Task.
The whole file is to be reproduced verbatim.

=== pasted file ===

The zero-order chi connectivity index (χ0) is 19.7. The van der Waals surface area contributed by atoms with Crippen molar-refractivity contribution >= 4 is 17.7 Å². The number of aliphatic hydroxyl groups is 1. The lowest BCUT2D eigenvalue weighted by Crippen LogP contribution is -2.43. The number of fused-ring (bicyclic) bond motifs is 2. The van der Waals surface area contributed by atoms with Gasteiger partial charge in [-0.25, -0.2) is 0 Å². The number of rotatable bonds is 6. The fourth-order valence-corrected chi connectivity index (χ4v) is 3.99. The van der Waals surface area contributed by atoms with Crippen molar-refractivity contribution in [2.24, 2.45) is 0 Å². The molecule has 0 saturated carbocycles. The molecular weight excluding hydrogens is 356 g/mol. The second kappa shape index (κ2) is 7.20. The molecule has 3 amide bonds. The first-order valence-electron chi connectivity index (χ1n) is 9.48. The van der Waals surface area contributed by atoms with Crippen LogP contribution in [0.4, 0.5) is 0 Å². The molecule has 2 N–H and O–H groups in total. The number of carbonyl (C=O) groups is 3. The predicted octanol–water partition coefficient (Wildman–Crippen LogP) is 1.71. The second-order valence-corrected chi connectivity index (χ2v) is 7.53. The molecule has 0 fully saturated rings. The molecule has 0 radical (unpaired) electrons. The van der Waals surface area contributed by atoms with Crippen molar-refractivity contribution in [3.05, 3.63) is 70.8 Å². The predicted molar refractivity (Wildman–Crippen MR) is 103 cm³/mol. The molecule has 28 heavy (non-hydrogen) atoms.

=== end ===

The zero-order chi connectivity index (χ0) is 19.7. The van der Waals surface area contributed by atoms with Crippen molar-refractivity contribution >= 4 is 17.7 Å². The number of aliphatic hydroxyl groups is 1. The lowest BCUT2D eigenvalue weighted by Crippen LogP contribution is -2.43. The number of fused-ring (bicyclic) bond motifs is 2. The van der Waals surface area contributed by atoms with Gasteiger partial charge in [-0.25, -0.2) is 0 Å². The number of rotatable bonds is 6. The fourth-order valence-corrected chi connectivity index (χ4v) is 3.99. The van der Waals surface area contributed by atoms with Crippen molar-refractivity contribution in [2.24, 2.45) is 0 Å². The molecule has 0 saturated carbocycles. The molecular weight excluding hydrogens is 356 g/mol. The second kappa shape index (κ2) is 7.20. The molecule has 3 amide bonds. The first-order valence-electron chi connectivity index (χ1n) is 9.48. The van der Waals surface area contributed by atoms with Crippen LogP contribution in [0.4, 0.5) is 0 Å². The molecule has 2 N–H and O–H groups in total. The number of carbonyl (C=O) groups is 3. The predicted octanol–water partition coefficient (Wildman–Crippen LogP) is 1.71. The second-order valence-corrected chi connectivity index (χ2v) is 7.53. The molecule has 0 fully saturated rings. The molecule has 0 radical (unpaired) electrons. The van der Waals surface area contributed by atoms with Crippen molar-refractivity contribution in [3.05, 3.63) is 70.8 Å². The predicted molar refractivity (Wildman–Crippen MR) is 103 cm³/mol. The molecule has 28 heavy (non-hydrogen) atoms.